Can anyone explain what my broker is?

Good day BP community! So yesterday, I opened an account with a broker. Went and tested their overall services, and also tried their live chat feature. I have talked to an agent and I curiously ask whether they are an A Book or B Book broker. My question was simplistic because I am fairly new to the forex business. And so, they replied the quote below, which I find quite confusing. Here is what they have replied:

“We don’t differentiate client flow. In our view every trade taken in isolation has mathematically the same chance of being a successful trade. We therefore internalize (match off against other client trades in the other direction) as much as possible within symmetrical (long /short) risk limits. Where we breach those risk limits we would then hedge the exposure, by trading in the underlying market.This hedging is asynchronous, meaning we don’t initiate hedging trades based on any one order / client; instead do so based on the net exposure of the group.”

So, what did this quote really meant? Are they an A Book or Book broker?
Given their answer, what are the implications, pros and cons, of trading with this broker?

Thank you for taking the time to read my post, I really meant it.

- Brylle M.

The significance is that through no action or fault of yours, the broker will vary their spreads to a huge degree if they need to limit their overall risk exposure. Widening spreads is an instantaneous and potentially profitable way of doing this.

This can seriously affect short-term traders, whose entry, stop and exit orders are likely to be very close to price. even long-term traders can get caught out by wide spreads, particualrly around high-impact news events or just around the week’s Asian session opening.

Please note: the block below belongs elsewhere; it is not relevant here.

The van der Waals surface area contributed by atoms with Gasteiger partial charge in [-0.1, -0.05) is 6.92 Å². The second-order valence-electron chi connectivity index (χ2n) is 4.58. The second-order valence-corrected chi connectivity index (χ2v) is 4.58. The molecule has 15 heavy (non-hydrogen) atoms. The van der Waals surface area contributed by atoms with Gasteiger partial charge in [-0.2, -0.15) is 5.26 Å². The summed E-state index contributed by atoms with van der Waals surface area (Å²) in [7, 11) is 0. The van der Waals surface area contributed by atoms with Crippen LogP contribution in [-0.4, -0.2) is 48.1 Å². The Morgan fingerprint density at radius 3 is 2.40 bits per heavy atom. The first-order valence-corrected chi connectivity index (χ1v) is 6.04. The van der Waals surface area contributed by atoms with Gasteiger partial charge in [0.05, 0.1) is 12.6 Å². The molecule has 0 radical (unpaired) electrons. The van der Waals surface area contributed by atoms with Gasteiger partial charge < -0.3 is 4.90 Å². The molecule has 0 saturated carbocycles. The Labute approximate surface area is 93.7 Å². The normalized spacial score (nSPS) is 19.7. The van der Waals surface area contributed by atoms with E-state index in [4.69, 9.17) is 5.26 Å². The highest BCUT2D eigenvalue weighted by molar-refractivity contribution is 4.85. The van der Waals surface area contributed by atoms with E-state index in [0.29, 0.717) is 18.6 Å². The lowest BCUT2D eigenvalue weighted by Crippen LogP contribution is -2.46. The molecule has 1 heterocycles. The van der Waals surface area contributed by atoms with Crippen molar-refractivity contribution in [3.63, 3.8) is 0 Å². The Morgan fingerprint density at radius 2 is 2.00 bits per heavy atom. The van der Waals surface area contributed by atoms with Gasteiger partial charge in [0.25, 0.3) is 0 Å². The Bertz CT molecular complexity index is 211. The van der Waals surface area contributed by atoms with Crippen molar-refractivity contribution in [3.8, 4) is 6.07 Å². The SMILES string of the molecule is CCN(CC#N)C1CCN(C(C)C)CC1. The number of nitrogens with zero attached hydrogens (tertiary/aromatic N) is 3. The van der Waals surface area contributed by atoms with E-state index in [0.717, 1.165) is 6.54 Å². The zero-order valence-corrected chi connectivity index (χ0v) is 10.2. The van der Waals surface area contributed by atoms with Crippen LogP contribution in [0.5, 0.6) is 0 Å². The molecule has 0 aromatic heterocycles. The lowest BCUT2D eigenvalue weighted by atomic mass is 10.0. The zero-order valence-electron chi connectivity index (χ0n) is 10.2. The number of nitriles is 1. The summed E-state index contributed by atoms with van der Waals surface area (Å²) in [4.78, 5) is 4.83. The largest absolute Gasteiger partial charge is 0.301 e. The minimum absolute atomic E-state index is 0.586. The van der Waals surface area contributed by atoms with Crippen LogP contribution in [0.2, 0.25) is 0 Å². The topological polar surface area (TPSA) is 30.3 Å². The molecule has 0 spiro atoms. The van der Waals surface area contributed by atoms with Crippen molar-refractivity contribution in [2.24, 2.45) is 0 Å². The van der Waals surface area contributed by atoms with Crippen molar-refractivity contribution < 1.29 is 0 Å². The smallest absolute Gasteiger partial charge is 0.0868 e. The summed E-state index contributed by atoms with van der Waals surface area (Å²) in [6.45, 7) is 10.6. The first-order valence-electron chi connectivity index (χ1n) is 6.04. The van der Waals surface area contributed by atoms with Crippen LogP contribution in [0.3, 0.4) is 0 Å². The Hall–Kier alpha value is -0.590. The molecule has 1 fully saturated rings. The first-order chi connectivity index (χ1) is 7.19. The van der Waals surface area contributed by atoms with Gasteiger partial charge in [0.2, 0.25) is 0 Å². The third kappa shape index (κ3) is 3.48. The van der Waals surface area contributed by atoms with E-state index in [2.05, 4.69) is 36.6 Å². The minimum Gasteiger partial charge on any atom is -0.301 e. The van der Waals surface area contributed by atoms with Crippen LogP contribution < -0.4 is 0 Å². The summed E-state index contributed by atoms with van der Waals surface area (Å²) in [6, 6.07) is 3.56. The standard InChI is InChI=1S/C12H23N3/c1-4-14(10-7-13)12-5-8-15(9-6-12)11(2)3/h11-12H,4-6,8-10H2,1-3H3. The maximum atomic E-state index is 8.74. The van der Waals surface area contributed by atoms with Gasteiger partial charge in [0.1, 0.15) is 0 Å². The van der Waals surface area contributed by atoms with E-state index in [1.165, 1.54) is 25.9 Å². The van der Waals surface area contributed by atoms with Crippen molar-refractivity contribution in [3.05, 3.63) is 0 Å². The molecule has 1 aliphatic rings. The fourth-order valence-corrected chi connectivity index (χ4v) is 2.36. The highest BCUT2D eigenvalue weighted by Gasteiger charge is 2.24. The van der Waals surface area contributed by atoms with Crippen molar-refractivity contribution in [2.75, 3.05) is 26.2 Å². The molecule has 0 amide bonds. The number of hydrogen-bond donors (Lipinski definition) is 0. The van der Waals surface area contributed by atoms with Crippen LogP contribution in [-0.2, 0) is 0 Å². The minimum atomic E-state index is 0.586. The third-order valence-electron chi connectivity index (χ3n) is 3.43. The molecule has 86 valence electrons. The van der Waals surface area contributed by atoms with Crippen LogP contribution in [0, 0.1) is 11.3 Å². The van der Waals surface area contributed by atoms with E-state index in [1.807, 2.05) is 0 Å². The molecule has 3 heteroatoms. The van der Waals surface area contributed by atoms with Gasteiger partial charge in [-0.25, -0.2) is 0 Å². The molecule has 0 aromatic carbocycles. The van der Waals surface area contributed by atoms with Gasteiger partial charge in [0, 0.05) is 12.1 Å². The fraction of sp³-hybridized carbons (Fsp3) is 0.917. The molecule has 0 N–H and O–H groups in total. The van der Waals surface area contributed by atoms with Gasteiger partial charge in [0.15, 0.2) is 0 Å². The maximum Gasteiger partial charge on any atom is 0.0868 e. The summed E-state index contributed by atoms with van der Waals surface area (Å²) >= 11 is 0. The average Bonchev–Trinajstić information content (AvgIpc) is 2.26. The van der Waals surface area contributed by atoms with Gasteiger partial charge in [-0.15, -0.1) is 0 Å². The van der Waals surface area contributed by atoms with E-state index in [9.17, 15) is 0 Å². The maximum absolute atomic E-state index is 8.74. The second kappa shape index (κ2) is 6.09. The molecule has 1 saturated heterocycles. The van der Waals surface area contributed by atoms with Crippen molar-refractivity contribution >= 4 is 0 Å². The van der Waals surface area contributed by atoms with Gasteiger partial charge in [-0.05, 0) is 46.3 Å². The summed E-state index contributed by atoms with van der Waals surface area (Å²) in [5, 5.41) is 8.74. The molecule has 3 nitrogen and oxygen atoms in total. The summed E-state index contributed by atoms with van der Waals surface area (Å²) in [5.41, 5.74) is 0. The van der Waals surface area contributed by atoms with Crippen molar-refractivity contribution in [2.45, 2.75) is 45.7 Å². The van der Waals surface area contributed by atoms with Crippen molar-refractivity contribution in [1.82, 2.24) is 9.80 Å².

What they have said is they are not hunting anyone’s stops in particular, they’re protecting themselves from everybodies’ entry and TP orders.


i agree with everything @tommor said above (obviously!)

they’re not pretending (as many brokers do) to be “STP” or “NDD” or “ECN”, but they’re saying that after the balancing out of their clients’ long/short positions, the group’s overall liability (net imbalanced risk) may be laid off via a liquidity provider

they’re claiming to be partly A-book, at least regarding their own net risk, while not giving you much specific information, in other words sometimes they’ll be your counterparty and at other times (they say) not

all the above (though it could be answered at length!) is actually barely relevant to that question at all

all that really matters, Brylle, is where and by whom your account is regulated: if that’s ok, you can use them “as safely as you can effectively get”, noting tommor’s comments above


Thank you tommor for answering, there is so much to learn indeed not only Technical Analysis-wise but also broker-wise! Much appreciated my friend!

Crystal clear! Thank you so much for taking time to reply to my post!

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This broker is kinda doing a mix of A and B book. They match trades between clients in-house when they can. When there’s too much risk on the table, they’ll hedge by making trades in the real market to balance things out.

  • They don’t guarantee market execution for every trade.
  • There might be times when trades are slower to execute.
  • The way they manage trades in-house could mean they have a vested interest in the outcome.
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It appears that they operate as a hybrid broker, primarily functioning as a matching engine for their clients. In instances where a perfect match isn’t feasible, they may assume the opposite side of your trade. When faced with a risk limit due to an excess of clients trading against them, they have the capability to transfer this risk to another counterparty, such as another broker or liquidity provider, through engaging in hedging trades.